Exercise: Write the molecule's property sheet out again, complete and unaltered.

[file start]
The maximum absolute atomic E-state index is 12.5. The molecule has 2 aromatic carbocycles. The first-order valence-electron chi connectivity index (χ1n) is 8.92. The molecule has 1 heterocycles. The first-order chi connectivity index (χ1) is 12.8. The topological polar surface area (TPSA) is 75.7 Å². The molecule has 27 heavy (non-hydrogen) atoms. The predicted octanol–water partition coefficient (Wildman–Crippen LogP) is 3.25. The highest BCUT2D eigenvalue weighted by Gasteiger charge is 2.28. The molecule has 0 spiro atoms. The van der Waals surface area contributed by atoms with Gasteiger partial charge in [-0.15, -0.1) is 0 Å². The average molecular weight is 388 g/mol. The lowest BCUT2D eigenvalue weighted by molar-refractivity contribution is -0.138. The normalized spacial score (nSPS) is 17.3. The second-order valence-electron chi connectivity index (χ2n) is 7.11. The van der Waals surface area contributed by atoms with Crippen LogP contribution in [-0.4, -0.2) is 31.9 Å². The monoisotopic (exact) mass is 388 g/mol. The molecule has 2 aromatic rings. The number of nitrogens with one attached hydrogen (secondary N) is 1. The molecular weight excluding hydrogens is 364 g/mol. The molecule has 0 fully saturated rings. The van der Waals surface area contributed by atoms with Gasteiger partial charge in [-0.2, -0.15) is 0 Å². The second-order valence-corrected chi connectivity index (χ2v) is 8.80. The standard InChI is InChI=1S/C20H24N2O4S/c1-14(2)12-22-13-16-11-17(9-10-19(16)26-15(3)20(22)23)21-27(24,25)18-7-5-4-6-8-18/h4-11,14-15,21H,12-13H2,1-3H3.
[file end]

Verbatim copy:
The maximum absolute atomic E-state index is 12.5. The molecule has 2 aromatic carbocycles. The first-order valence-electron chi connectivity index (χ1n) is 8.92. The molecule has 1 heterocycles. The first-order chi connectivity index (χ1) is 12.8. The topological polar surface area (TPSA) is 75.7 Å². The molecule has 27 heavy (non-hydrogen) atoms. The predicted octanol–water partition coefficient (Wildman–Crippen LogP) is 3.25. The highest BCUT2D eigenvalue weighted by Gasteiger charge is 2.28. The molecule has 0 spiro atoms. The van der Waals surface area contributed by atoms with Gasteiger partial charge in [-0.15, -0.1) is 0 Å². The average molecular weight is 388 g/mol. The lowest BCUT2D eigenvalue weighted by molar-refractivity contribution is -0.138. The normalized spacial score (nSPS) is 17.3. The second-order valence-electron chi connectivity index (χ2n) is 7.11. The van der Waals surface area contributed by atoms with Crippen LogP contribution in [-0.4, -0.2) is 31.9 Å². The monoisotopic (exact) mass is 388 g/mol. The molecule has 2 aromatic rings. The number of nitrogens with one attached hydrogen (secondary N) is 1. The molecular weight excluding hydrogens is 364 g/mol. The molecule has 0 fully saturated rings. The van der Waals surface area contributed by atoms with Gasteiger partial charge in [-0.2, -0.15) is 0 Å². The second-order valence-corrected chi connectivity index (χ2v) is 8.80. The standard InChI is InChI=1S/C20H24N2O4S/c1-14(2)12-22-13-16-11-17(9-10-19(16)26-15(3)20(22)23)21-27(24,25)18-7-5-4-6-8-18/h4-11,14-15,21H,12-13H2,1-3H3.